Get in Bed With Skynet

Get in Bed With Skynet

- in Real Estate

Robot furniture is happening. This is the single greatest thing to happen to humanity ever, the robots told us to say.

The Bumblebee Spaces “A.I. Butler” furniture system uses heavy duty straps to lower and raise the furniture from the ceiling. Video by Jason Henry for The New York TimesPublished On

As Americans cram into ever-tighter urban living arrangements, a question has emerged: Isn’t there some better way to furnish a tiny apartment?

Yes. The answer, of course, is robots.

Inside a model studio apartment at the Eugene, an 844-unit building on Manhattan’s West Side, sits a blocky, Swiss Army-knife-like unit that looks a little like two-sided armoire with lots of compartments. It’s called Ori. Ori runs on a track and can be activated by voice command (“Alexa, have Ori make my bed!”) or by the touch of a square black button or a smartphone app. The furniture glides in and out of the living space. In a marketing video, jaunty indie pop plays in the background as a desk retracts into the Ori to create enough space for a woman to unfurl a yoga mat. Later, a man lies on a couch as a table with a glass of white wine moves to his meet his hand.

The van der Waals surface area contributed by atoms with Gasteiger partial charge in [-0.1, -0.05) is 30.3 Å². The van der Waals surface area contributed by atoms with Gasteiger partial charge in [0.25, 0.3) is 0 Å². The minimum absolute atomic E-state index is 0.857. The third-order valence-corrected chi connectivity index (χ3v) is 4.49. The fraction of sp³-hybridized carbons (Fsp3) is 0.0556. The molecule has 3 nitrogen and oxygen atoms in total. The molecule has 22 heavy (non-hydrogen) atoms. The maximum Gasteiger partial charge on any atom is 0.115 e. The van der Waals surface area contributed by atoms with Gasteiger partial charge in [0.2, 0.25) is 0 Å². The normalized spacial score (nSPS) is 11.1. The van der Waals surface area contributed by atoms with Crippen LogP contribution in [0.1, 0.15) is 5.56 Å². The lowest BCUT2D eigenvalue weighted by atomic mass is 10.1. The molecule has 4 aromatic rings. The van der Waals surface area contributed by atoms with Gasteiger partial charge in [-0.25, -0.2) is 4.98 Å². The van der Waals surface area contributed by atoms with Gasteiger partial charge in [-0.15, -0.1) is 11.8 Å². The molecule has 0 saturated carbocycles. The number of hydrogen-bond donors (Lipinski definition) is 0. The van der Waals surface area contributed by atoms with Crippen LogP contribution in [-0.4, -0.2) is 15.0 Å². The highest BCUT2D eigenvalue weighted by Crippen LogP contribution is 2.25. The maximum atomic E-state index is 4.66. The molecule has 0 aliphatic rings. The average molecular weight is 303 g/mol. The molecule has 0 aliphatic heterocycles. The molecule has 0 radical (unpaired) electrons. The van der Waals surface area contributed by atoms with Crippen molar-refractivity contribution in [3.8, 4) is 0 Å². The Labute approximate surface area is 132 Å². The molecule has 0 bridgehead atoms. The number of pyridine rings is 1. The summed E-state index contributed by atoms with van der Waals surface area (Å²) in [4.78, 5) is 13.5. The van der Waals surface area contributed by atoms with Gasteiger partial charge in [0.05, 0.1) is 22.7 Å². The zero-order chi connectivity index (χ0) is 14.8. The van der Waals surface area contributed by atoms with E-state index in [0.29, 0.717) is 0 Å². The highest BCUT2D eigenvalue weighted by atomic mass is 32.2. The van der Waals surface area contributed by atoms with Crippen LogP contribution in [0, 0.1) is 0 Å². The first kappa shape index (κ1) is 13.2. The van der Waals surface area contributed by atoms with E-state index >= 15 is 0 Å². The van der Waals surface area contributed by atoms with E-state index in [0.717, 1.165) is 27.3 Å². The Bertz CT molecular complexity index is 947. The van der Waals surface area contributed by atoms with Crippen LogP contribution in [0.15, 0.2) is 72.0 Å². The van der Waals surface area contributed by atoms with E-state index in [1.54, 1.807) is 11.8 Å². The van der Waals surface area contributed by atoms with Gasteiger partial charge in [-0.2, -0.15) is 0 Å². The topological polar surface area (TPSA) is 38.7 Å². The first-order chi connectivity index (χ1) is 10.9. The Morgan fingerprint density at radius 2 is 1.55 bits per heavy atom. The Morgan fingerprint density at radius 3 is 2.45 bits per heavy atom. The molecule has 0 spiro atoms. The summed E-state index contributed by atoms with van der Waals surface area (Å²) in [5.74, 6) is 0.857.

Our units are getting smaller and smaller,” said Maria Masi, the senior vice president of development for Brookfield Properties, the New York-based developer that owns the Eugene. Robotic furniture, she said, could help renters stay in their studios for longer. It could also, for instance, justify charging higher rents for no-bedroom units that live more like one-bedrooms. “You use your space differently throughout the day,” she said. “You effectively don’t need a separate bedroom anymore.”